Berlin finance board recommends $93.5M budget  

Berlin finance board recommends $93.5M budget  

reporter photo

BERLIN — The Board of Finance laid out a $93.5 million budget recommendation for the fiscal year 2022 recently.

The proposal calls for a 2.7% total increase from the $91.5 million FY 2021 budget, according to Town Manager Arosha Jayawickrema, who presented the draft during a meeting   Wednesday night. 

For the upcoming fiscal year, the town’s 33.93 mill rate will remain unchanged. The budget draft keeps the mill rate flat by using funds from the $2.02 million received from the federal American Rescue Plan Act of 2021. 

The largest increase in the budget is in salary and benefits. The town requested an additional $447,000 to cover health insurance costs, new position wages, and existing wages net increase. 

The budget also calls for a $78,000 increase to cover electricity costs, and an additional $54,000 for trash recycling fees. 

Another $387,000 will go towards other expenses, including operating materials, irrigation at Timberlin Golf Course, economic development promotion, computer equipment, and school safety guards. 

Jayawickrema said the town is not planning any new borrowing in the upcoming fiscal year.  

Under the plan, McGee middle school is set to get an updated heating, ventilation, and air conditioning system while Berlin High School will see some improvements to its athletic field. Additionally, the schools will get updated fire alarms, new vans, and ADA upgrades, including new ramps.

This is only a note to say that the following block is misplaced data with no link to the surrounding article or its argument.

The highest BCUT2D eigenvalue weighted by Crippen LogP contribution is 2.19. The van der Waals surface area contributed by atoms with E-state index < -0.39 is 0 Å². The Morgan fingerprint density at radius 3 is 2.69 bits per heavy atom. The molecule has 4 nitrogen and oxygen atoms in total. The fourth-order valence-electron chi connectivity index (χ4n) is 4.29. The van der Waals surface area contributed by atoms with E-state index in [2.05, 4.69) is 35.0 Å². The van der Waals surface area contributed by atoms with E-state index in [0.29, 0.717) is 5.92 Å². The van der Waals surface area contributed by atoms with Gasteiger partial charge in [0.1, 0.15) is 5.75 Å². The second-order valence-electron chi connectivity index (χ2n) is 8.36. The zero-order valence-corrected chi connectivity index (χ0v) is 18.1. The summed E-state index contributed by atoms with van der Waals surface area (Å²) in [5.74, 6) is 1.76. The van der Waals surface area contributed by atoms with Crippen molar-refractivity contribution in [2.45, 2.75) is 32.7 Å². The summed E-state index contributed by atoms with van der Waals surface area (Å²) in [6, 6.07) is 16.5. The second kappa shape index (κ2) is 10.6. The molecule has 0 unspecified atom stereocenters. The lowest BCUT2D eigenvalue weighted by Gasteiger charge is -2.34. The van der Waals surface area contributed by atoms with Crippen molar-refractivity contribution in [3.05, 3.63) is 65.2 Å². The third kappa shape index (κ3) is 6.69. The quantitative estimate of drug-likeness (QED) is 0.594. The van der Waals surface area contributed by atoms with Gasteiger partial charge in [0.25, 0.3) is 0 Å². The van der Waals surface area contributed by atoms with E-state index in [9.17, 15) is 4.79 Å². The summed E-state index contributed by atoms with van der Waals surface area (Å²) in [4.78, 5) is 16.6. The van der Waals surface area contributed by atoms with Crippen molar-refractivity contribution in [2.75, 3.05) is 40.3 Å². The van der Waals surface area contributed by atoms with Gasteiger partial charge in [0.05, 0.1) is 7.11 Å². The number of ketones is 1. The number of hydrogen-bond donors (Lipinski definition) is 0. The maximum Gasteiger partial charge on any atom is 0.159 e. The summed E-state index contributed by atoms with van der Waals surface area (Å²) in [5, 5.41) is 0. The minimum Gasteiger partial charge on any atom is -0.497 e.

Some of the town roads and bridges will also be repaired. Other important town initiatives include the upcoming Steele Center on Farmington Avenue and a Berlin Turnpike Development. 

Town Council is scheduled to vote to adopt or reject the budget on April 27.

“We still have our little Berlin. It has gotten through the pandemic I think relatively well compared to many places,” Mayor Mark Kaczynksi said at the end of the budget presentation. “But we still have people who have suffered, who have lost jobs, who lost loved ones. I think people are still suffering, businesses are still hurting.”

Despite the pandemic, Kaczynski noted, the town welcomed several small businesses while a few large businesses expanded. 

“I think there are brighter days ahead for our economy in Berlin and I think we are really fortunate where we and where we are headed,” said Kaczynski.

nKorytnikova@record-journal.com203-317-2444Twitter: @n_korytnikova

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